Travis Rosbach describes the company he founded eight years ago, Hydro Flask, as he would a child.
He and his partner at the time, Cindy Morse, created it, helped it grow and let it go the way he would send a daughter off to college, he said Thursday. Rosbach sold his interest in the Bend-based maker of stainless-steel, vacuum-insulated water bottles in 2012 to a group of investors.
Monday, those investors announced they’d sold the company, now with sales of $54 million annually, to an El Paso, Texas-based maker of personal care products, Helen of Troy Limited. Its new owner agreed to pay $210 million.
“I was elated,” Rosbach, 37, said Thursday, sitting in sunshine on an Adirondack chair on a piece of unimproved, forested property he bought after returning to Central Oregon.
“I believe in people drinking water, I really do, and I thought that, well, if we can have the best bottle, then we have the biggest company in the world,” he said. “So, when it sold for that amount, it was just a continuation of the dream. It is just propelling itself forward, and that’s exactly what the intention was when it started.”
When Rosbach left Hydro Flask behind, he became a world traveler, a practitioner of yoga and meditation, a paddleboarder and business consultant. He only recently returned to Bend. He has no regrets about selling the company; at the time, he was ready for a change, he said.
“I was constantly on airplanes and in airports and hotels all around the world, working 90-plus hours a week,” Rosbach said. “I mean, there was no stop. I hadn’t slept in 5½ years. I was way overweight, drinking too much, living a capitalist’s dream and it wasn’t for me. I didn’t enjoy it the least bit.”
Rosbach said he’s traveled in Europe and the U.S., the latter for the past 1½ years in a recreational vehicle. He was married for three years but is divorced now.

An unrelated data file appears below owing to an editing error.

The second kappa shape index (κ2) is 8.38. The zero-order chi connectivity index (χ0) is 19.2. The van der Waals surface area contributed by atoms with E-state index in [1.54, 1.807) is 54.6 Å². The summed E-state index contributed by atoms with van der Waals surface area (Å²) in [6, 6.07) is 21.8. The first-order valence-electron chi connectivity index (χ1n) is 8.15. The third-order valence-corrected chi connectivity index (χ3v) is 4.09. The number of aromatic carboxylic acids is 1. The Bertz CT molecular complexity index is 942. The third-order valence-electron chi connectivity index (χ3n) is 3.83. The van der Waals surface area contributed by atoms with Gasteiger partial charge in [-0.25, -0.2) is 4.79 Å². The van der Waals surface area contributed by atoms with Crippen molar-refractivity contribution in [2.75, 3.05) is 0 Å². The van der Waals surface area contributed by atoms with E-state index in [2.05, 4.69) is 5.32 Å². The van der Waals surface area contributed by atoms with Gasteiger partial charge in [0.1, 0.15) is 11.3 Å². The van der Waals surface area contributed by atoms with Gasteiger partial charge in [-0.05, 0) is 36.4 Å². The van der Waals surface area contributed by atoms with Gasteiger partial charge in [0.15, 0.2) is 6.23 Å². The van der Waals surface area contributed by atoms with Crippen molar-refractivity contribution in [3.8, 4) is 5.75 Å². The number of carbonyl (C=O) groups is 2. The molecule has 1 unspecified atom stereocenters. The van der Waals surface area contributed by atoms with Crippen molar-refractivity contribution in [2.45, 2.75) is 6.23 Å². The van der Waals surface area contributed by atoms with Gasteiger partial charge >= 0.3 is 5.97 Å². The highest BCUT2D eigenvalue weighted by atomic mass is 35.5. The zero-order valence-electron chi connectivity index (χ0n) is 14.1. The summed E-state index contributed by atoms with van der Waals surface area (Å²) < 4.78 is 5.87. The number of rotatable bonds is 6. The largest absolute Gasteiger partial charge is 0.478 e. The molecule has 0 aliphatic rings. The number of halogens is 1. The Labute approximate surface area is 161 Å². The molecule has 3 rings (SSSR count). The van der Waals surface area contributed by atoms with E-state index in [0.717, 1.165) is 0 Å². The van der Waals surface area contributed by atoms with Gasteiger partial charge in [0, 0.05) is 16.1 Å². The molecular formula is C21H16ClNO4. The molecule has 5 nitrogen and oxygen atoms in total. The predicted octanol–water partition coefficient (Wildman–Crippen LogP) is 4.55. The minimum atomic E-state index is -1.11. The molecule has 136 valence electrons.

His spiritual side can seem at odds with his instinctual bent for capitalism.
“I don’t mind shooting trespassers, either, isn’t that crazy?” he said. “The capitalism, it just blossoms. Money just happens. The business and all that just flows. I don’t mind stopping it but sometimes it gets to be a bit annoying. It keeps me up at night.”
The Hydro Flask story began when Rosbach and Morse, at the time living in Oahu, Hawaii, learned plastic water bottles contained a potentially harmful chemical, bisphenol A. Other brands of metal containers did not keep his water cold enough, so he devised his own. Just as the recession was taking hold, Rosbach and Morse returned to his mother’s home in Salem, nearly broke, with two suitcases and 1,500 Hydro Flasks on their way from China, Rosbach said.
“The recession didn’t make any difference. That doesn’t factor,” he said. “That’s just a state of mind; that’s just a mentality.”
They sold the first Hydro Flask bottles at the Portland Saturday Market, the Deschutes County Fair and Munch & Music in Bend. The company made more than $12 million in annual sales before it sold in 2012, Rosbach said.
Success, he said, comes to him because he never learned to accept limits.
“When we start thinking in boxes and categories, we don’t see what’s on the outside of the box or category,” he said, “we don’t see the rest of the picture. So, if you don’t know that there’s a box or category that you’re supposed to be in, then there’s no need for that.”
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